Monticello healthcare workers have gained the ability to see a patient’s veins before poking them with a needle. After receiving a $14,000 grant in early February, Indiana University Health White Memorial Hospital now has a second VeinViewer Vision 2 gadget. According to Jennifer Hicks, manager of surgical services at IU Health White, It is a technology that enables nurses and clinicians to discover a person’s veins, particularly those that are hard stick.
A VeinViewer was purchased for the first-floor emergency room in 2018. The VeinViewer was taught to all nursing units, and they found it effective for difficult-to-stick patients. The surgical and inpatient units borrow it on a daily basis and carry it from floor to floor. This piece of equipment has been utilized on more than 90% of the patients in every department.
What Is VeinViewer Version 2 All About?
VeinViewer Vision2 is the most advanced version of VeinViewer. It is feasible to analyze a patient from head to toe with MaxReach without shifting the unit’s base. The hospital-grade VeinViewer Vision2 was designed to be used throughout the entire facility. Because of its articulating arm and flexible wrist joint, VeinViewer Vision2 is easy to move and position. Place VeinViewer Vision2 by the patient’s bedside and use a few fingertips to move the device’s head to examine the patient from head to toe. It is not necessary to move the thing.
No other vascular imaging device offers as many customization options as VeinViewer Vision2. A clinician can use VeinViewer Vision2 to change the color of the projected image, resize it, invert it, improve it with the fine detail option, change its brightness, or capture and save a PNG file of it. The advantage of all this customization is that the doctor can choose the setting that best portrays both her own image and her patient’s vasculature.
What Is the VeinViewer Vission2 Process?
Because of its HD images and unique Df2 (Digital full field) technology, VeinViewer is the only vein illuminator that serves all patients during the whole Pre, During, and Post vascular access process. Blood absorbs near-infrared light that is projected and reflects it back to the tissue surrounding it. The data is recorded, processed, and projected digitally in real-time directly onto the skin’s surface. It provides an accurate, real-time image of the patient’s blood pattern.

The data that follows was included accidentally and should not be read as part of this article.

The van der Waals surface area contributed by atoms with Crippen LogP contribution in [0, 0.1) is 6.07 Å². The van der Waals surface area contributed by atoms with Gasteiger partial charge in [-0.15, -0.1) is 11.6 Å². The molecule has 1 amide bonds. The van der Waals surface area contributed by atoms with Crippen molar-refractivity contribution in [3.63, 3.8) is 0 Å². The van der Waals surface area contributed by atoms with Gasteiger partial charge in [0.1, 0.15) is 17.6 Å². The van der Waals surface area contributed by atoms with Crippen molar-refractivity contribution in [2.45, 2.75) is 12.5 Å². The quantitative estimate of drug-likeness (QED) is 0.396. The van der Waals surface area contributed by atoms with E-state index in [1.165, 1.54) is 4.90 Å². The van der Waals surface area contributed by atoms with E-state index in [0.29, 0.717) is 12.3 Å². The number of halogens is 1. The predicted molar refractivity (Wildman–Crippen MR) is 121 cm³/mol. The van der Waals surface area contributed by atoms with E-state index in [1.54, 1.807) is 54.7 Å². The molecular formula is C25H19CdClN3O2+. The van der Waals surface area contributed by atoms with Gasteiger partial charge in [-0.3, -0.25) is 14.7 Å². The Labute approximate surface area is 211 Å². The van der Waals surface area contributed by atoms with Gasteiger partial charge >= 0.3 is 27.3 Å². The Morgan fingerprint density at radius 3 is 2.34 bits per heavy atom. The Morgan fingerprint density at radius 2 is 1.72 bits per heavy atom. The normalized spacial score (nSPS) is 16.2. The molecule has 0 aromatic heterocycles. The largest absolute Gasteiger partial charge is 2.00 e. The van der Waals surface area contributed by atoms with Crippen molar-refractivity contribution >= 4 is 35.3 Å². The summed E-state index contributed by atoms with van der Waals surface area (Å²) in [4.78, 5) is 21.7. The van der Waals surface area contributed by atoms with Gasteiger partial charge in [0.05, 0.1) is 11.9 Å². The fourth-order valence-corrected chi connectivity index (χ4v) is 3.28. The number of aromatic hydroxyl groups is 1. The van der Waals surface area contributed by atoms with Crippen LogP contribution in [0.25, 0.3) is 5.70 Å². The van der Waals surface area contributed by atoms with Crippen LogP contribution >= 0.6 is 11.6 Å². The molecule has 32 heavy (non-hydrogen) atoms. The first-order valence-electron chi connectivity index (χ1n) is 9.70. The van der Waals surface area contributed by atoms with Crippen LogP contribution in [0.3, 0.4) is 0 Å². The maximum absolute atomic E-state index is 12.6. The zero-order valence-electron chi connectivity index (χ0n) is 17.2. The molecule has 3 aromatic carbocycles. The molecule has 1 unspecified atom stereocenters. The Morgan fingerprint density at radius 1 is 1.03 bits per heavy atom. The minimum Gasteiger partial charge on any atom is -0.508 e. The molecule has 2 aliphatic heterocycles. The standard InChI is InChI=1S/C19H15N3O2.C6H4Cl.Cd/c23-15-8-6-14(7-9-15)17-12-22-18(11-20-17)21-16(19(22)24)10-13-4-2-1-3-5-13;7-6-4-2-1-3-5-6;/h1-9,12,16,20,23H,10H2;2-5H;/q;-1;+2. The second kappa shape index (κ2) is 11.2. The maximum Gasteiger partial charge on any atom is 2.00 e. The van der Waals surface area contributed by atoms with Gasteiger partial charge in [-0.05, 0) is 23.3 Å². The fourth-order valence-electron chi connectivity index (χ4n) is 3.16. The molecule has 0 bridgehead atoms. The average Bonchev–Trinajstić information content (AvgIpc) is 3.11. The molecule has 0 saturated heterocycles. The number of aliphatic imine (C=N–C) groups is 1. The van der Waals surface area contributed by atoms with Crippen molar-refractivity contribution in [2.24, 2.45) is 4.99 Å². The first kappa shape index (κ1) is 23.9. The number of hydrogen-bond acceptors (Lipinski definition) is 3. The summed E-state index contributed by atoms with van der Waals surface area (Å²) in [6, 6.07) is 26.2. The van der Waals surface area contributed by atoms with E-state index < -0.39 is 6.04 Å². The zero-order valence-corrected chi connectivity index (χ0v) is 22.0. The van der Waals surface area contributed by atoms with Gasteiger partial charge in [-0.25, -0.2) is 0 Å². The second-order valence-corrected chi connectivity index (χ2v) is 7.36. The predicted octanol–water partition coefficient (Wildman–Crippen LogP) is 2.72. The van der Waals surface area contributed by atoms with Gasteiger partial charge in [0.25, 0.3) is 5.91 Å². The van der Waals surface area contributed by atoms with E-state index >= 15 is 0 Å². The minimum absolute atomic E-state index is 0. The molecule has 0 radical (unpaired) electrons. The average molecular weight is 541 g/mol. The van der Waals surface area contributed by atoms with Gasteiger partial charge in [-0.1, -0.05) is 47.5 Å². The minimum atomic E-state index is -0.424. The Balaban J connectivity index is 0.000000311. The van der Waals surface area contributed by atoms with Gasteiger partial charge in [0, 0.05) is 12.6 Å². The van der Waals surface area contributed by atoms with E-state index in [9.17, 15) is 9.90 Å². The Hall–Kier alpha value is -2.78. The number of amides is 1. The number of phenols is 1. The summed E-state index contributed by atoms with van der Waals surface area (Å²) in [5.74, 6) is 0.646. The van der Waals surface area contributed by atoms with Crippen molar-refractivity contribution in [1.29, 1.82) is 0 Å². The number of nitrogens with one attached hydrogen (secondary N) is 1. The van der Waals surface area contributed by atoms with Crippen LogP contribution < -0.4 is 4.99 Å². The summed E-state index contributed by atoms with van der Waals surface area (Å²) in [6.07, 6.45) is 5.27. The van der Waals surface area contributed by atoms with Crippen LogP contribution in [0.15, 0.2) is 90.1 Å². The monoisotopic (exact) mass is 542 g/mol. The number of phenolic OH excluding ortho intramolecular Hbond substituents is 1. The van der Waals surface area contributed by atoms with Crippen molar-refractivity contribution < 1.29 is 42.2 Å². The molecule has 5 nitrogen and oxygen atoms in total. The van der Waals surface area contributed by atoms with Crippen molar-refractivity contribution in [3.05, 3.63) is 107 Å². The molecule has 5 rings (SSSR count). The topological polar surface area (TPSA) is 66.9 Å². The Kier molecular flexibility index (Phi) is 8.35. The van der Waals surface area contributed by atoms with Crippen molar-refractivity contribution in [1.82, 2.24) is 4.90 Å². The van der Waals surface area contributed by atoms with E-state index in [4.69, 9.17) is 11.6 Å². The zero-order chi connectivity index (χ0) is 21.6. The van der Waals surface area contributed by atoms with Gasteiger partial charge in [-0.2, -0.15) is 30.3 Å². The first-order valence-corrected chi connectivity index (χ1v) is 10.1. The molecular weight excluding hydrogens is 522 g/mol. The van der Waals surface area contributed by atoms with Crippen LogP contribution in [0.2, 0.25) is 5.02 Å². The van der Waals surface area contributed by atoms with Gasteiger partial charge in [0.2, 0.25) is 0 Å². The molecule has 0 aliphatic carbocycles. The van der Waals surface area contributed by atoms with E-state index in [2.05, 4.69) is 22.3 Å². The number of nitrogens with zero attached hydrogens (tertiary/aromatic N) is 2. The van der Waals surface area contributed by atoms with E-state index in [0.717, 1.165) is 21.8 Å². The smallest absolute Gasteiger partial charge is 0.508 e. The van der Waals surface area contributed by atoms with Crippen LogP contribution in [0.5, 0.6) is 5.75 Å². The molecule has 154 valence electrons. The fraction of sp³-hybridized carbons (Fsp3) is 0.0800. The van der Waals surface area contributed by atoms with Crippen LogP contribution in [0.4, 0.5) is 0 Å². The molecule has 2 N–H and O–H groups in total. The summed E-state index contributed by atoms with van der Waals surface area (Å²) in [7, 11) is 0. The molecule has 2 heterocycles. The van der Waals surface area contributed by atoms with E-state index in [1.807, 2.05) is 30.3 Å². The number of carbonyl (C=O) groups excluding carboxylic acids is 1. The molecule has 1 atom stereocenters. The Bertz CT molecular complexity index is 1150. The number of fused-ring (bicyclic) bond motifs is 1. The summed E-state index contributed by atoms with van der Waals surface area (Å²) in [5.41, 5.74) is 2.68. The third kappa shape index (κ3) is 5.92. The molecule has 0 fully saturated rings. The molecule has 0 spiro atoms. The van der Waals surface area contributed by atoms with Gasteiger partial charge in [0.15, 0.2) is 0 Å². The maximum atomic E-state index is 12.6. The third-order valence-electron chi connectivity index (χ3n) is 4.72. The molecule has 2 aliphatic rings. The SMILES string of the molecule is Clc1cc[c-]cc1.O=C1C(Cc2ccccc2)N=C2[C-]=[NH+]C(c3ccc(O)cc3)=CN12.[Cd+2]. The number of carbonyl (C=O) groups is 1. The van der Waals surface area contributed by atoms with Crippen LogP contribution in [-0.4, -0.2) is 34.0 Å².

Using VeinViewer’s patented AVINTM (Active Vascular Imaging Navigation) technology, you can see clinically relevant veins up to 10 mm in diameter and blood patterns up to 15 mm deep. With VeinViewer, clinicians may observe peripheral veins, bifurcations, and valves as well as monitor vein filling and flushing in real time. By using visualization before, during, and after surgery, clinicians may be able to avoid the effects of inadvertent puncture. Not just the stick, but the overall vascular access procedure, needs to be improved.
The device, which is positioned at the patient’s bedside and resembles a typical IV stand, uses an arm extension to shine near-infrared light onto the patient’s skin. The surrounding tissue of the veins then reflects the light back to a digital camera. The interior blood of veins does not reflect light. A processing unit inside the camera allows for real-time viewing of the patient’s vasculature by enhancing photos with contrast before digitally projecting them on the skin’s surface. This allows the healthcare expert to select the best vein before the needle ever touches the skin.
Using this technology, team members can see clinically significant veins up to 10 millimeters deep and blood patterns up to 15 millimeters deep. We can monitor the filling and flushing of veins in real time and can observe peripheral veins, bifurcations, and valves, according to Hicks.
More than $600,000 in grants from the IU Health Foundation were given to IU Health hospitals all around the state earlier this year for initiatives aimed at making Indiana one of the nation’s healthiest states. The grant funds helped the foundation meet its financing priorities of relationships, advancement, and people.